While Bury St Edmund's Abbey is no more, its ruins are impressive nonetheless

While Bury St Edmund's Abbey is no more, its ruins are impressive nonetheless - Credit: Sarah Lucy Brown

Bury St Edmunds Abbey  

Once the largest Romanesque church in all of northern Europe, the former Abbey at Bury St Edmunds helped put this Suffolk town firmly on the map during England’s medieval years.  

It was first established in the 11th century under the reign of King Cnut, with a stone rotunda constructed as a shrine for the slain King Edmund’s body.  

It prospered and grew for centuries (and at one point even ran its own mint), and in the 13th century it played a vital role in British history - as the abbey was the very place where a group of barons met to swear an oath, in which they urged King John the accept a ‘Charter of Liberties’ - later to become the Magna Carta. 

While Bury St Edmund's Abbey is no more, its ruins are impressive nonetheless

While Bury St Edmund's Abbey is no more, its ruins are impressive nonetheless - Credit: Archant

But the abbey was a cause of contention with the local residents, and was eventually torn down during the Dissolution of the Monasteries in the 1530s and 1540s.  

What remains today however are its impressive ruins, which you can visit. These can be found in the eponymous Abbey gardens.  

Just stand among these stone ruins and try to envisage how statuesque and towering this abbey once was, all those years ago. It must’ve been a sight to behold.  

“If the abbey church was still intact today, like some of the minsters up north or Westminster in London, Bury St Edmunds wouldn’t be the wonderful town it is today. Instead, it would be a sprawling, metropolitan city, and a mass of urbanisation,” explains local historian and Bury St Edmunds expert Martyn Taylor. 

Henham Hall, featuring the Earl of Stradbroke with members of his staff and their families, c. 1920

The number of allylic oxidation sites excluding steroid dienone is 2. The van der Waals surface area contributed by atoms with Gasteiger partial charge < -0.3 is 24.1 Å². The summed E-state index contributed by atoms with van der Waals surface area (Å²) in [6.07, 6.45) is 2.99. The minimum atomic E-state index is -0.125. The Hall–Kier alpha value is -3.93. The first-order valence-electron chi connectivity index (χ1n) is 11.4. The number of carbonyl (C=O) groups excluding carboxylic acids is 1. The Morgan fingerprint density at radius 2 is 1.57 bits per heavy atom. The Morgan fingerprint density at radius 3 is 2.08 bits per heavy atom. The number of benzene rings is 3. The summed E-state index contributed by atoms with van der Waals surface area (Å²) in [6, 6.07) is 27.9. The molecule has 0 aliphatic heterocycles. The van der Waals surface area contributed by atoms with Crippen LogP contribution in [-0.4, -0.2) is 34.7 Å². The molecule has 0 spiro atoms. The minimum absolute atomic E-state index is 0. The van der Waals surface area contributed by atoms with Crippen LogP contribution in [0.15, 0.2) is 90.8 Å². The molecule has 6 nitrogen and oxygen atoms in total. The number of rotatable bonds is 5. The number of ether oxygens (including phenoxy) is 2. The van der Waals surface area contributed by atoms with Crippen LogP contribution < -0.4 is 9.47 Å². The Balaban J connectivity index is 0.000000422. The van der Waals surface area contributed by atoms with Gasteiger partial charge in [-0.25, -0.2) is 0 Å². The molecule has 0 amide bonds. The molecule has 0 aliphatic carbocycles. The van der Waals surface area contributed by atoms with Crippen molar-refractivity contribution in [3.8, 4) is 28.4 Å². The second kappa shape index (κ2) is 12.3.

Henham Hall, featuring the Earl of Stradbroke with members of his staff and their families, c. 1920 - Credit: Archant Archives

Henham Hall 

When you hear the word ‘Henham’, you tend to think of ‘Henham Park’, where the annual Latitude Festival takes place every summer. Having played host to some of the planet’s biggest and best indie, folk, dance, and alternative acts around, it’s one of the county’s most prestigious green spaces, and a hallowed turf for any music fan.  

But did you know it was once home to a large country manor? The former Henham Hall used to occupy this sprawling stretch of land, and was constructed in the 1790s. Designed for John Rouse, sixth Baronet and later first Earl of Stradbroke, it was built on the site of a previous Tudor mansion which sadly was destroyed by a fire in 1773.  

The new hall was completed in 1796 – and in 1858 fell foul to a fire once again. However, the insurance money wasn’t enough to help fix it, and shortly after the Second World War, the home was demolished due to a combination of insufficient funds and wartime damage. Today, all that remains of the former hall are the stables and some lodges.  

The now-disused Severalls Hospital

The now-disused Severalls Hospital - Credit: Archant

Severalls Hospital 

Over the border in Essex is Severalls Hopsital in Colchester – a former mental health hospital that was in use throughout the 20th century. Severalls opened in 1913 as the Second Essex County Asylum, and once covered a 300-acre site.  

During the Second World War, it was bombed by the Luftwaffe, and 38 patients were killed in the hospital’s west wing. However, the former healthcare centre is more known for administering treatments on patients deemed unethical today, such as frontal lobotomies, during the mid 20th century.  

A corridor in the former Severalls Hospital

A corridor in the former Severalls Hospital - Credit: Archant

By the 1980s, most of the hospital fell into decline, and it officially closed in 1997. Since its closure, it has been the subject to a number of paranormal investigations, as well as trespassers making their way onto the site.  

Have you got a favourite former place, abandoned building or set of ruins in Suffolk that didn’t make the list? Get in touch with to share yours.